- The Washington Times - Friday, March 14, 2008

DETROIT (AP) — Chrysler LLC is taking a drastic new step to right the corporate auto dealership by requiring all employees worldwide to take a two-week vacation this summer.

Chrysler, after losing $1.6 billion in 2007 and watching its U.S. sales slow down in the first two months of this year, informed employees of the plan in an e-mail yesterday.

“This year, in order to create better alignment and efficiency across organizational lines and boost productivity, Chrysler will use a corporate-wide vacation shutdown for the weeks of July 7 and July 14,” the e-mail said. “We ask that you approach this idea with an open mind and a team spirit. It’s going to take your cooperation and teamwork to achieve success.”

Chrysler spokeswoman Mary Beth Halprin said the move isn’t a cost-saving measure, but an attempt to get more efficient.

“When you have projects going on, if everyone takes vacation at the same time, you don’t have that gap in knowledge on the team that you do when you’re covering for someone on vacation,” she said. “It does help to ensure that projects continue on time.”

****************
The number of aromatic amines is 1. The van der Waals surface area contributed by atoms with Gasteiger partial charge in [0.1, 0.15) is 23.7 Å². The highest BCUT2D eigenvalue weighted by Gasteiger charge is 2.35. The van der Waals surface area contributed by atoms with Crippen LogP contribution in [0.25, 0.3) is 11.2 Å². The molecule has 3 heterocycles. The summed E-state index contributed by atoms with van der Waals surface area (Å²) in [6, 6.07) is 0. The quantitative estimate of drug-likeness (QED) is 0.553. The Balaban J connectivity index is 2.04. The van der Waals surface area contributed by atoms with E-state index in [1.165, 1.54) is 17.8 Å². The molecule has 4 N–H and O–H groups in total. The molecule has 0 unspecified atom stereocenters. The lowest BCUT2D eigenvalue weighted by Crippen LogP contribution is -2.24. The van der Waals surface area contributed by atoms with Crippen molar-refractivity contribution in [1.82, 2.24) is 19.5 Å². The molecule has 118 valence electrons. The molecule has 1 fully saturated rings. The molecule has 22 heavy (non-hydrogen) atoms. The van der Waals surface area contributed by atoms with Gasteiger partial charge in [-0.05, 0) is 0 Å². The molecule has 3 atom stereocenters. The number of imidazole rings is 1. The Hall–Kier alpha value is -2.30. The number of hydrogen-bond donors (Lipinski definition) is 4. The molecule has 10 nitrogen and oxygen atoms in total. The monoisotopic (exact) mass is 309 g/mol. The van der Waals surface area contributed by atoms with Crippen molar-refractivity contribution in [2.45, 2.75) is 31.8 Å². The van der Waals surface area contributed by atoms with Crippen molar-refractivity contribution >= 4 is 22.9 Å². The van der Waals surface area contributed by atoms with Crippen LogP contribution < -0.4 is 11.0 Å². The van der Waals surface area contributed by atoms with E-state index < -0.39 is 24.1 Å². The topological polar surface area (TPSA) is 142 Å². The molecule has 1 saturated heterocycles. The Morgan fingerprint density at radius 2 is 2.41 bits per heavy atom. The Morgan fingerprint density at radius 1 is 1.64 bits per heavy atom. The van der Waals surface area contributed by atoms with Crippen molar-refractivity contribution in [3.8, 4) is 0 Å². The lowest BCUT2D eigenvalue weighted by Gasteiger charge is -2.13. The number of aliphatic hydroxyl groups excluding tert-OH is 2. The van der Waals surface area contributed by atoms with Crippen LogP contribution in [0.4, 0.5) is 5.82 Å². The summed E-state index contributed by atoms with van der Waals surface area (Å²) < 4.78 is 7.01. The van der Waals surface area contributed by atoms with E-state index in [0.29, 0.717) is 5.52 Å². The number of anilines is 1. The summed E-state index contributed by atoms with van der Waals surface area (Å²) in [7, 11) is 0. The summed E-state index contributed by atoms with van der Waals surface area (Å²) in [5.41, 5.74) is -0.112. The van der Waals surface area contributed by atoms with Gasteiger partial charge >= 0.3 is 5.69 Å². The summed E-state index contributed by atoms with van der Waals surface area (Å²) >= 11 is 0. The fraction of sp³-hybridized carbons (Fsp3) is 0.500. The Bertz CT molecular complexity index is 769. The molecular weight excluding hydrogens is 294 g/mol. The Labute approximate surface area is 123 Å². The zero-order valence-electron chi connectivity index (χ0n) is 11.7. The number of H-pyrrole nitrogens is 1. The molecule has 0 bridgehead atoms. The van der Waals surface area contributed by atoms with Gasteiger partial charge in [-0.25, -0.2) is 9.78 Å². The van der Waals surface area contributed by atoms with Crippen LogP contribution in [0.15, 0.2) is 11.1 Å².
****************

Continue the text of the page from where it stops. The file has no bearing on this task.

But David Cole, chairman of the Center for Automotive Research in Ann Arbor, said cost savings were certainly a factor.

“They would not have done this if it had not been, over the longer term, to save costs,” Mr. Cole said.

North American plants have traditionally shut down for a week or two in the summer as equipment is updated for new vehicle models, Ms. Halprin said. But this will be the first time that all employees, hourly and salaried, will be affected.

Ms. Halprin said Chrysler employees have an average of four weeks of vacation time, and people will be encouraged to use their paid vacation days. Options will be available to salaried employees who have already used their annual allotment of days, including taking unpaid days off or attending training programs. Hourly employees go on temporary paid layoff during plant shutdowns. She also said some employees will continue to work during the shutdown, such as people who work with dealers.

“If we have a hot product and we need to continue operations, we will do so,” she said.

Chrysler has 71,578 employees worldwide, including 15,061 salaried workers and 56,517 hourly workers.

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